1. I love the literary references Dan shares, like when he describes his brothers and himself as living out the wine version of the Lord of the Flies, as well as their most recent new Baco Lost Boys, a nod to Peter Pan. Every wine has a story, and Henry of Pelham adds authentic tales to their blend.
  2. I also enjoy the visual pictures Dan painted, like the story of him walking back along the long vineyard road looking at the vine leaves that he had suckered or cropped and feeling such satisfaction with the visual proof of his labour.
  3. Dan makes some excellent points about why family-owned wineries have an advantage over corporations because their planning horizon is long-term, and looks to the next generations which suits the long agricultural cycles of wine itself, from how long vines take to mature to ageing them in the cellar. They’re not under shareholder pressure to produce quarterly pay-offs.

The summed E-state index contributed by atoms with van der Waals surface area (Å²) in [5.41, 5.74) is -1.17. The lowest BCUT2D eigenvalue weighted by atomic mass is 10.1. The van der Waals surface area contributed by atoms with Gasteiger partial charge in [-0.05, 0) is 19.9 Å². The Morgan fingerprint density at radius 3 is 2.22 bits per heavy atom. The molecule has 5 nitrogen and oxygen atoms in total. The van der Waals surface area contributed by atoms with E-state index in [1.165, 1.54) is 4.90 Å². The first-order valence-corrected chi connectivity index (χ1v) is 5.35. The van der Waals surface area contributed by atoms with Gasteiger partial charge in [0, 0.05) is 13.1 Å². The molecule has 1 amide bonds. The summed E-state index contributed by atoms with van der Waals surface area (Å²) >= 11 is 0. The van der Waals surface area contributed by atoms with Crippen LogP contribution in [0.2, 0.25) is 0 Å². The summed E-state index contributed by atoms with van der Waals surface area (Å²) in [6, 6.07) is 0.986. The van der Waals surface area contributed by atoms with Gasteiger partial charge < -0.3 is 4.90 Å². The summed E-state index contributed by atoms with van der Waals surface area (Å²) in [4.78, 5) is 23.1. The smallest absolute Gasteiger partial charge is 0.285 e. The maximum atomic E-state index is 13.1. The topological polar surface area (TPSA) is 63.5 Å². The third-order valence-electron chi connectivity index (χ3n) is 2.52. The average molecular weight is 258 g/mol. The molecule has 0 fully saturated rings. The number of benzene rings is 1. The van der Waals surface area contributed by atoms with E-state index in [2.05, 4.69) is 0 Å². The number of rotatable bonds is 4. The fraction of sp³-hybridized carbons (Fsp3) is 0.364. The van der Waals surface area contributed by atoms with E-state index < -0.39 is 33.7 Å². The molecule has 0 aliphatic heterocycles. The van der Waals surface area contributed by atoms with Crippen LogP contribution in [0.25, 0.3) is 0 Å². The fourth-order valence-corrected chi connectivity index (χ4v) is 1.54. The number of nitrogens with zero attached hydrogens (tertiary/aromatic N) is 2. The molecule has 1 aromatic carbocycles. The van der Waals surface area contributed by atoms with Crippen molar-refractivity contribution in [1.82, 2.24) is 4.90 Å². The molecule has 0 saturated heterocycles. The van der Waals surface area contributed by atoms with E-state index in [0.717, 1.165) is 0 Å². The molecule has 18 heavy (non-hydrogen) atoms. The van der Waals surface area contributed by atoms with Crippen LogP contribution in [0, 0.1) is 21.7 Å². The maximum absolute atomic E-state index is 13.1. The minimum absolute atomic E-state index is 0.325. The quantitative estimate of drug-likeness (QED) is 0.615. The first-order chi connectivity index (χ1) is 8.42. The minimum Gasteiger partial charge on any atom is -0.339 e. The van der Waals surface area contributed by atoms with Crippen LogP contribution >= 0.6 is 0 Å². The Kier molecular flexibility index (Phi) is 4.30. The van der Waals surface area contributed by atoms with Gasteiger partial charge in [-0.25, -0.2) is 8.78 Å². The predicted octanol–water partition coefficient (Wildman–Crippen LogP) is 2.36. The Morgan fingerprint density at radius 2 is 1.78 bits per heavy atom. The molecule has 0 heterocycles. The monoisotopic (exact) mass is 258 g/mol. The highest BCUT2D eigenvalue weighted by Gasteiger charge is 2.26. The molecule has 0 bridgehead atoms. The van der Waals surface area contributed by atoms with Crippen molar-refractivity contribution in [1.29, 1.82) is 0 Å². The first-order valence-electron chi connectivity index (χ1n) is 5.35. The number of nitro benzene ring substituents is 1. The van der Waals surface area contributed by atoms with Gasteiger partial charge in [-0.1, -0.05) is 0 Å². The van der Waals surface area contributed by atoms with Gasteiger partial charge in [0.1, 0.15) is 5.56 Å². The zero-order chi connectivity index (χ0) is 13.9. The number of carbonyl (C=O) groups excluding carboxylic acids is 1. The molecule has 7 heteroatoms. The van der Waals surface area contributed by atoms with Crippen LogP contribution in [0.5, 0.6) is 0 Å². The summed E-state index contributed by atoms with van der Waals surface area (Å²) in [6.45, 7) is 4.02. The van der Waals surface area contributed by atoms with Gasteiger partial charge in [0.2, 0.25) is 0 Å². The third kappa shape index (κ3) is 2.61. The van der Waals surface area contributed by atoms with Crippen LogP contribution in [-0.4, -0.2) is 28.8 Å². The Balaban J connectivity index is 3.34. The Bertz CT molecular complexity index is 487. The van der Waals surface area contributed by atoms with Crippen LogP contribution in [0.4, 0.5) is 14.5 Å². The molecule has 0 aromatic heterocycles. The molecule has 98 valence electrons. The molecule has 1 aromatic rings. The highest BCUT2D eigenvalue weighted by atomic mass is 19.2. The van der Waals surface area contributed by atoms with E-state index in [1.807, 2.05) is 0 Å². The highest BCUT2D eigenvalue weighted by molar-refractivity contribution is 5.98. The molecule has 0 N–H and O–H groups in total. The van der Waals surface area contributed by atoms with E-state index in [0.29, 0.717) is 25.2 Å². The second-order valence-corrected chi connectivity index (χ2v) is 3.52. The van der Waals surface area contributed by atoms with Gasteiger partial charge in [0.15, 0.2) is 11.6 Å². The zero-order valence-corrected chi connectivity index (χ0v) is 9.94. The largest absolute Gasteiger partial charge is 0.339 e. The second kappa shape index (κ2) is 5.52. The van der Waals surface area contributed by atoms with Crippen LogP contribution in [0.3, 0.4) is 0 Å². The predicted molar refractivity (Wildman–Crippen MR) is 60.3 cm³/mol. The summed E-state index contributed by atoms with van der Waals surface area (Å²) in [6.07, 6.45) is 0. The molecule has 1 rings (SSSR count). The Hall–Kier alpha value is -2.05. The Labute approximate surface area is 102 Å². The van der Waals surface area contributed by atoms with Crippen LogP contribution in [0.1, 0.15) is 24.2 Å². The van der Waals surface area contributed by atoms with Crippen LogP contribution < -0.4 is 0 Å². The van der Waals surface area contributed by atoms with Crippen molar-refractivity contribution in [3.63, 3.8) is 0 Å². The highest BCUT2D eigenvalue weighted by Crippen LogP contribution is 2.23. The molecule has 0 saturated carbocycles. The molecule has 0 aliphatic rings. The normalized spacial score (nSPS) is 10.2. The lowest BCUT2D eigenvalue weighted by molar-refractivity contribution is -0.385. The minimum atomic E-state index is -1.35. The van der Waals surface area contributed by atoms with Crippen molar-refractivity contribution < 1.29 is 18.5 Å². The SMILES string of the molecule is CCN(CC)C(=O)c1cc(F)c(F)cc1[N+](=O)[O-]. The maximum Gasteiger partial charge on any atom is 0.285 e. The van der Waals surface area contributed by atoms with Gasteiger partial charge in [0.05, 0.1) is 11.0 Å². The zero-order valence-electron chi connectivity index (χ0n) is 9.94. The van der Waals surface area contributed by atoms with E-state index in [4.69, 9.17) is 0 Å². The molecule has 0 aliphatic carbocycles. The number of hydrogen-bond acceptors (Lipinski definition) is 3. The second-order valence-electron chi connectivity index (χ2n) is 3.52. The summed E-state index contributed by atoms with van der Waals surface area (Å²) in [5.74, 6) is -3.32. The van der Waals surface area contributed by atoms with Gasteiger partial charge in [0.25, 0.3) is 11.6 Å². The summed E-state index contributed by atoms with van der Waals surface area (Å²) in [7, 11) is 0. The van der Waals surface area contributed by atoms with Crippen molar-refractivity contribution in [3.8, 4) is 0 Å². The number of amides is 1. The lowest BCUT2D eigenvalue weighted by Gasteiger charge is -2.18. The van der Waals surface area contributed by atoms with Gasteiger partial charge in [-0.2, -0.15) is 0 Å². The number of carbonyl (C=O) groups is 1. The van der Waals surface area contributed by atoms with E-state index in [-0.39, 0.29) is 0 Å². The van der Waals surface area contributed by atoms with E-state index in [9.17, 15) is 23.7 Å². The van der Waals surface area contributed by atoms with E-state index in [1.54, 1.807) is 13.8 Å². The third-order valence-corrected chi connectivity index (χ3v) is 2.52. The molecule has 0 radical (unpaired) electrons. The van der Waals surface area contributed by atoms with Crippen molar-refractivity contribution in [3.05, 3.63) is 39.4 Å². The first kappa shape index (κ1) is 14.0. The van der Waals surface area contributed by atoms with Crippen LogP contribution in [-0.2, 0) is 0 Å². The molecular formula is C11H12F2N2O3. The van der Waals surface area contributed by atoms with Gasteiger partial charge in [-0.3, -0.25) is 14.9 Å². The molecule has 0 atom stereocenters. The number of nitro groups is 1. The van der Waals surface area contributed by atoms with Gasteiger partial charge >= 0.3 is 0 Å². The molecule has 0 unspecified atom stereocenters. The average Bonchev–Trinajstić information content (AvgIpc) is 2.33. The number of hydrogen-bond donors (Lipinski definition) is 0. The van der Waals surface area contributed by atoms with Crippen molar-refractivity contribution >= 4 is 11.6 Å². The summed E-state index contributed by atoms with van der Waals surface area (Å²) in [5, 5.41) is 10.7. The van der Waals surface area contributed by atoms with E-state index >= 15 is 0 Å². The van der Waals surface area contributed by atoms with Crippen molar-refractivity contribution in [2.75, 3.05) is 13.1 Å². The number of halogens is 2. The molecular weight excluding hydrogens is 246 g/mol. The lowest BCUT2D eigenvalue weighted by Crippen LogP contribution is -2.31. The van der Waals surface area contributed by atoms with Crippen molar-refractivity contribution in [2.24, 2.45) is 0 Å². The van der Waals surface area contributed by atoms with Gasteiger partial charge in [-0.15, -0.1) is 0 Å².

4. I found it fascinating how Dan tied the birth order of his siblings to their natural roles within the company. I’m sure that has broader application to other family-owned businesses and affects the products they produce and the wines they make.
  5. Lastly, I can’t wait to try the Baco Noir shooter that Dan described… eat a strawberry rolled in freshly ground in pepper that will pull out its flavour, then take a sip of Baco.

You won’t want to miss next week when I’ll be chatting with Sheila Walsh and Anita Reynolds MacArthur, hosts of the wonderfully entertaining podcast Moms Sipping Sangria. They’ve got 6 kids between them. During each episode, these working moms discuss the ups and downs of motherhood while navigating the pre-teen, teen, and young adult years.